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The feature below was first shown on my website on 22 February 2003

John Ball

Images of Wales


Llanfynydd and the Mystery of Nant Gwilw

Page 1: Llanfynydd Village       Page 2: Parish Church       Page 4: Inside Nant Gwilw

Page 5: Gwilw Brook       Updates: Latest findings


Discovering Nant Gwilw

Pant Glas Hall

According to my map, Nant Gwilw was a mile or so west of the village of Llanfynydd. I drove slowly along typically narrow and winding Welsh country lanes and as I began the descent into the valley of Afon Cothi, I spotted this extraordinary tower across the fields (see right). My map identified the structure as Pant Glas Hall.
I have since discovered that the mansion was built circa 1810 by the owner Nicholas Burnell Jones to replace a previous building, but his stay was brief. In 1822, he sold Pant Glas to David Jones of Blaen-nos, Llandovery, a wealthy banker, unrelated to the previous owners. David Jones's son was High Sheriff in 1845, and Member of Parliament for Carmarthenshire from 1851 to 1868. He was followed by his son, F. A. Gerwyn Jones, High Sheriff in 1887, who died unmarried in 1903 leaving Pant Glas to his sister.
Sometime after 1920 Pant Glas was sold, and later became a hospital under the auspices of the County Council. In 1972 it was sold to a speculator. Pant Glas is now a luxury holiday complex.
The building was a very ornate residence of three storeys with a tall tower, in the Italian style, and set in some 40 acres of grounds and parkland. See here for a detailed account of the history of Pant Glas.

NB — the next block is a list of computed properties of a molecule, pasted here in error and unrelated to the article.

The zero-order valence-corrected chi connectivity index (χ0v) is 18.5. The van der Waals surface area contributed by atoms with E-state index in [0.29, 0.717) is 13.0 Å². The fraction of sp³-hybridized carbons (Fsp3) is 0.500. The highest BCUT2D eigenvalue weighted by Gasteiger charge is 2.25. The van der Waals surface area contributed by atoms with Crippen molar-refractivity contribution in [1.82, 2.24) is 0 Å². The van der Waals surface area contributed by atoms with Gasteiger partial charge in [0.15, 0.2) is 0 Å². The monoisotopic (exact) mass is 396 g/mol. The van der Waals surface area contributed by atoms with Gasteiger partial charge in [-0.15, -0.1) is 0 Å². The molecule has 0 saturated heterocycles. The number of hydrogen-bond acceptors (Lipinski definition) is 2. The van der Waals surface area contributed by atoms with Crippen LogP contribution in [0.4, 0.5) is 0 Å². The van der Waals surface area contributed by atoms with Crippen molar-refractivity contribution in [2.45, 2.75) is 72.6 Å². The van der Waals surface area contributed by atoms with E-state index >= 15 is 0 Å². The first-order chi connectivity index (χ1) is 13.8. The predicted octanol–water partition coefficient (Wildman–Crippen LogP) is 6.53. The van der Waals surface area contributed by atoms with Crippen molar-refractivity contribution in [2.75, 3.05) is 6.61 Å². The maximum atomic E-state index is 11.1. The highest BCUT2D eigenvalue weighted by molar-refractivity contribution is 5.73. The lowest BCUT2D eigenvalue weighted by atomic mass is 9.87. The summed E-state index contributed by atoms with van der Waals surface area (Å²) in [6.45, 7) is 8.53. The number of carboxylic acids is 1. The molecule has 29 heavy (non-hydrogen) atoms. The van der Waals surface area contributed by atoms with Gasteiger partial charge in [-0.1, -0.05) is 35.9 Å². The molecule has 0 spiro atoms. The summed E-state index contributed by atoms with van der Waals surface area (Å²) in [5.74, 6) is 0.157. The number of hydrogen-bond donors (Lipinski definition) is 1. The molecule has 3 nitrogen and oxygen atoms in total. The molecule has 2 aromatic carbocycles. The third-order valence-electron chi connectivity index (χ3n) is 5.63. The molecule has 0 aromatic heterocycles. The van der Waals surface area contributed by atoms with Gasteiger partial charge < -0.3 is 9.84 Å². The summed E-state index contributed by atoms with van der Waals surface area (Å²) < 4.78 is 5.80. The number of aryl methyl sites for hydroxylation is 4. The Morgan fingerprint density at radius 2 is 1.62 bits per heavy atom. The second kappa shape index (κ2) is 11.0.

After photographing Pant Glas Hall, I continued the steep descent into the Cothi Valley and eventually found the lane leading to Nant Gwilw. The remaining photographs concentrate on Nant Gwilw and its surroundings.

Below: The first views of Nant Gwilw through the trees.
It was immediately obvious that the property was derelict.
Nant Gwilw

Nant Gwilw
Above: Stone steps lead up to an opening in the end wall of the building (left), while the
corrugated-iron structure (right) had partially collapsed. The track in the centre of the
picture leads to a deserted house.

Nant Gwilw
Above: Despite the ruinous state of Nant Gwilw, there is enough evidence to suggest that
this building may perhaps have been a cattle-shed and storeroom, or even a mill.


A few yards along the track between the building above and the corrugated-iron barn is this former residence (right). Although this house is also derelict, the presence of plastic waste pipes suggests it may have received some fairly recent attention. For further details, see Update - March 2009 on next page.

  Nant Gwilw


Page 1: Llanfynydd Village       Page 2: Parish Church       Page 4: Inside Nant Gwilw       Page 5: Gwilw Brook

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Details of each website feature (for newcomers) Direct links to each website feature (for regulars) Advance news of new developments on my website Summary of all the latest updates Gateway to Welsh Family History Archive Help for those having problems accessing my website A link to the main 'gateway' page to my entire website